"Insanity." That's the word Capcom's community manager and "special adviser" Seth Killian used to describe the Versus games to us. Well, that and the phrase, "generating a giant storm of crap." If you've played any of the previous games in the series, you'll know exactly what he's getting at.
A world away from the measured mano-a-mano precision of Super Street Fighter 2: Turbo HD Remix, the Versus series has always been about bonkers 3-on-3 team battles, flashy combos, insane specials and just general bat-shit nuttiness.
But there's more to them than just that. What the series strives for more than any other Capcom fighter is accessibility. Marvel vs Capcom 3 is no exception. So while earlier games in the series employed the six button method pioneered by Street Fighter 2, and Marvel vs Capcom 2 used just four attack buttons, MvC 3 reduces it even further.
Borrowing its configuration from Tatsunoko vs Capcom on the Wii, MvC3 uses three attack buttons; light, medium and fierce. Rather than differentiate between kicks and punches, this method is context-sensitive. So, for example, a low fierce may result in a sweep, while a high fierce would be an uppercut. It may sound complicated, but it's actually pretty intuitive.
Joining these are two tag buttons to swap characters mid-fisticuffs and a new "launcher" button, which allows you to thwack your opponent up into the air.
This streamlined approach lowers the entry level for newcomers, but also gives them a strong platform from which to build their skills. You see, for the period your opponent is in the air they are utterly defenseless, leaving you free to get creative with your combos without fear of immediate reprisal.
Which is where the hardcore come back in. Despite the relative accessibility of MvC3, Capcom's trademark depth remains. The sheer range of moves available to each character is dizzying. And once you start busting them out with cross-over Team and Hyper Combos that's when things get silly. "A giant storm of crap" indeed.
On this note, Seth Killian tells us that Devil May Cry's camp superstar Dante has more moves than any other in fighting game history. We can vouch for that, in our short match-up against Killian we're sure he hit us with most of them. From a plethora of missile and gun-based ranged attacks to his close quarters sword-swiping, Dante has it all.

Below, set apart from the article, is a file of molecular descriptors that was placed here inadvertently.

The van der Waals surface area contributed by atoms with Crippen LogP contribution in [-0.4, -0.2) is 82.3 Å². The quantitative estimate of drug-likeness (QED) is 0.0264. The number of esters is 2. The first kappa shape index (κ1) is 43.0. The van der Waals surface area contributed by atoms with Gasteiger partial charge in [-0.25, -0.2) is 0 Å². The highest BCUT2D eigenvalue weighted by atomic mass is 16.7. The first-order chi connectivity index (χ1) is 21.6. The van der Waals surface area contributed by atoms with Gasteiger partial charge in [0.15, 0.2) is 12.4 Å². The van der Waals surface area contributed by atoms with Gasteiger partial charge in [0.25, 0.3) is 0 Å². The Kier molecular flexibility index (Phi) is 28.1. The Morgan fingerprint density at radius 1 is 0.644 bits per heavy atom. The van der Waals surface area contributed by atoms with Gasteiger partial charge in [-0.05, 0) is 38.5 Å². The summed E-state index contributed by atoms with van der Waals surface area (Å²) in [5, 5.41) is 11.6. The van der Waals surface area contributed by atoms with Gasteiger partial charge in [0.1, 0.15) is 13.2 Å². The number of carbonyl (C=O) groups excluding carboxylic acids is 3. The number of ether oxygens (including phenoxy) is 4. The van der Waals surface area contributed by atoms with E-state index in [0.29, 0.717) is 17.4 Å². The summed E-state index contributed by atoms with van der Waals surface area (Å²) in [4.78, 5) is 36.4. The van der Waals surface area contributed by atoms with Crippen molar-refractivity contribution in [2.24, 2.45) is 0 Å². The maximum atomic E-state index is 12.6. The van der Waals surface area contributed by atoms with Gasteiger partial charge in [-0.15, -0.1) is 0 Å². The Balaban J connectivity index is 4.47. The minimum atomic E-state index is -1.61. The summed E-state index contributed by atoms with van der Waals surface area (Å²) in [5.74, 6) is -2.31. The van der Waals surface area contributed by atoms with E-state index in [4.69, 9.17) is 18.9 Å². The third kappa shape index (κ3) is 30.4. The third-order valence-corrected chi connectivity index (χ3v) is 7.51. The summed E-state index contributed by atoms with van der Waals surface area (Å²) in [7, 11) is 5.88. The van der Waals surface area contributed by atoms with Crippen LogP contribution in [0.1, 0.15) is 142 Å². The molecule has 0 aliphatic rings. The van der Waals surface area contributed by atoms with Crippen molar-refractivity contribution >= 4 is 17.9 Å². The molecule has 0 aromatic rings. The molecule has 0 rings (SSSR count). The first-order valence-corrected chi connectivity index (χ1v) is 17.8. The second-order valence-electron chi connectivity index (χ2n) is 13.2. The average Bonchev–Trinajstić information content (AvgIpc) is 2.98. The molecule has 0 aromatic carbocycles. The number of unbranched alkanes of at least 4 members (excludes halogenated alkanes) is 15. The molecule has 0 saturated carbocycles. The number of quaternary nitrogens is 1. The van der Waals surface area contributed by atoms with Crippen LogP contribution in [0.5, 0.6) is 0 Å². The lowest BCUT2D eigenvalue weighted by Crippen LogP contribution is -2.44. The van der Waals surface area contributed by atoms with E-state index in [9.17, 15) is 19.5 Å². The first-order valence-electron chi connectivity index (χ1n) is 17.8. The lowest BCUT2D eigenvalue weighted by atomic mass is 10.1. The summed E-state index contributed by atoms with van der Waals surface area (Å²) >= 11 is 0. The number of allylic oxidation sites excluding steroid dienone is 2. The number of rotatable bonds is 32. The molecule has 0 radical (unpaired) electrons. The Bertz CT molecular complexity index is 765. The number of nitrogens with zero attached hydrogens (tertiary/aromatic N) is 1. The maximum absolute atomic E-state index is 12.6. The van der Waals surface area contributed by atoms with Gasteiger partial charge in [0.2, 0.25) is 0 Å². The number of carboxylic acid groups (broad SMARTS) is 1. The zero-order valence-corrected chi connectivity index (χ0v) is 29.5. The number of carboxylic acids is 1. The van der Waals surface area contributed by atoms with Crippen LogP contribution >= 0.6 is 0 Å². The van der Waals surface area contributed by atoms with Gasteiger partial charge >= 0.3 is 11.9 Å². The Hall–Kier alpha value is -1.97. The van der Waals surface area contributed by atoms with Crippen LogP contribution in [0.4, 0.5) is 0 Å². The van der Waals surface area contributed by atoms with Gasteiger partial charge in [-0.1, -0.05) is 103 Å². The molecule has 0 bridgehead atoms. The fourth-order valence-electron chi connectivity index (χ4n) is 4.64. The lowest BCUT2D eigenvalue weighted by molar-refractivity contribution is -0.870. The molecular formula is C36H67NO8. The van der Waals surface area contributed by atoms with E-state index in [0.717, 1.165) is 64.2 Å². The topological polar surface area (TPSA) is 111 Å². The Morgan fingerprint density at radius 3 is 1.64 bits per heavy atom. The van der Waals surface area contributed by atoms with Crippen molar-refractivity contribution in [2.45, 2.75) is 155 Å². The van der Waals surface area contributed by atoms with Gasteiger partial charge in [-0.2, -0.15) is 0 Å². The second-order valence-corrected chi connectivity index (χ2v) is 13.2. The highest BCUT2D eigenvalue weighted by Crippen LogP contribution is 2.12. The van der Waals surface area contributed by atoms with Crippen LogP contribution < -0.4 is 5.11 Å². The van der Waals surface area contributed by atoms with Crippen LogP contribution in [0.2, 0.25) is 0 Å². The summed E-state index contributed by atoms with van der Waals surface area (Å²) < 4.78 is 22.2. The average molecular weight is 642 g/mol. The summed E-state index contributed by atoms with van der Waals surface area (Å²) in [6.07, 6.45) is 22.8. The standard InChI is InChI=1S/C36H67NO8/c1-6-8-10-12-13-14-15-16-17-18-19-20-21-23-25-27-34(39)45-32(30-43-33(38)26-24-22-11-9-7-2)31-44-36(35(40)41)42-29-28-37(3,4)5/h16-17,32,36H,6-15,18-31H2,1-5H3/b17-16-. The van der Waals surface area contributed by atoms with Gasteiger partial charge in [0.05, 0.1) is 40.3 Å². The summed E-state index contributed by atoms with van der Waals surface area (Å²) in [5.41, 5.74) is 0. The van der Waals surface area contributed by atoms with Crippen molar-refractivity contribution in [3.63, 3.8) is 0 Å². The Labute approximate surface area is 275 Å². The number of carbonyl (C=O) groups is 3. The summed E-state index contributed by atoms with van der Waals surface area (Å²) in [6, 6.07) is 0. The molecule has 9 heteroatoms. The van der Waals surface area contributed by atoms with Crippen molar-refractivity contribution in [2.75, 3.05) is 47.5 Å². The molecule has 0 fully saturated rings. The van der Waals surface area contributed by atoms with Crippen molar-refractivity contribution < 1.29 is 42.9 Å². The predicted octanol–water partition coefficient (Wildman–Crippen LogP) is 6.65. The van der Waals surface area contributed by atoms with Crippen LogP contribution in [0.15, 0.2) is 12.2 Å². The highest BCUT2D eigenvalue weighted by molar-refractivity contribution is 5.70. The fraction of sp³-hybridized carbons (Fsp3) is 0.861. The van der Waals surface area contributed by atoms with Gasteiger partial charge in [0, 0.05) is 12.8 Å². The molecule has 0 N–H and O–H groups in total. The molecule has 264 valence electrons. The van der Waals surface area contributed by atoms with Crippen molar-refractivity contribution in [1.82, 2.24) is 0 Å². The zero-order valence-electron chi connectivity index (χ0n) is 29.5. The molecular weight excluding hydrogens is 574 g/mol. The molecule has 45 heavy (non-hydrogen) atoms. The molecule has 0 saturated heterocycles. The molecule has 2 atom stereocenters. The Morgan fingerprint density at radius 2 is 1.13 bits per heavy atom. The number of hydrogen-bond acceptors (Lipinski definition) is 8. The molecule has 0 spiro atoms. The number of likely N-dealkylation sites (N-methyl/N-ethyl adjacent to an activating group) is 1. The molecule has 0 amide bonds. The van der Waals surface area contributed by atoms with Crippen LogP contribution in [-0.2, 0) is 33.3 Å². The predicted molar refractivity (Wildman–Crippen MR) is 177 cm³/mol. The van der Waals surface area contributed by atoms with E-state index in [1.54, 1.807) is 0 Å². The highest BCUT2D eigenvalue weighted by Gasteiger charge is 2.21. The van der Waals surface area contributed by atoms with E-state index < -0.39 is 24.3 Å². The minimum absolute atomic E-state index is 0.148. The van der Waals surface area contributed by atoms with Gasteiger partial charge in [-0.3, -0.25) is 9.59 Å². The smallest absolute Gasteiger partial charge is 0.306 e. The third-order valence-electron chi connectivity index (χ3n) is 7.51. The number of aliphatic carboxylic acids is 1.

Another Devil May debutant is Trish. We already hate her. With the ability to lay invisible, life-sapping traps, she's either an infuriating annoyance or a stone-cold killer, depending on whether she's on your side or not. Perhaps after repeated plays it will be easier to cotton on to her tricks, but initially at least she'll drive you nuts.
Elsewhere, returning characters rock up with their familiar armoury. Wolverine's Tornado Claw, Iron Man's Proto Cannon and Chun-Li's Spinning Bird Kick are all present and correct. Yet there are tweaks here and there. Both Iron Man and Ryu can now shoot their ranged attacks at angles, for example. So far Capcom have successfully navigated the line between familiarity and freshness.
The character models are an improvement over SFIV and SSIV, for our tastes. The almost cel-shaded look of the outlined characters suit the game's cartoon leanings, of course. Colourful vibrant and expressive, Capcom fighters have always looked better flatter, as it were. Highly preferable to the chunky oafs of Capcom's recent efforts.
Backgrounds are a mixed bunch thus far. The highlight of those on show in our demo was Spider Man's New York level, a wonderful explosion of detail and colour. Set on a rising stage, the level towers over what looks like Marvel and Capcom parade, giant Spidey and Servebot blimps bouncing away in the breeze, tickertape filling the air. It's lovely.
At the other end of the spectrum, however, was a dark laboratory, with creatures in jars lined up against the backdrop. Snore.
The real action is more than enough to make up for it though. And that's the most exciting thing about MvC3. With a roster that Capcom promise will feature around 30 characters, more moves and combos than you can ever wish to learn, greater accessibility for the newcomers, and a healthy dose of fan-service, MvC3 looks to have all the boxes ticked. We welcome the insanity.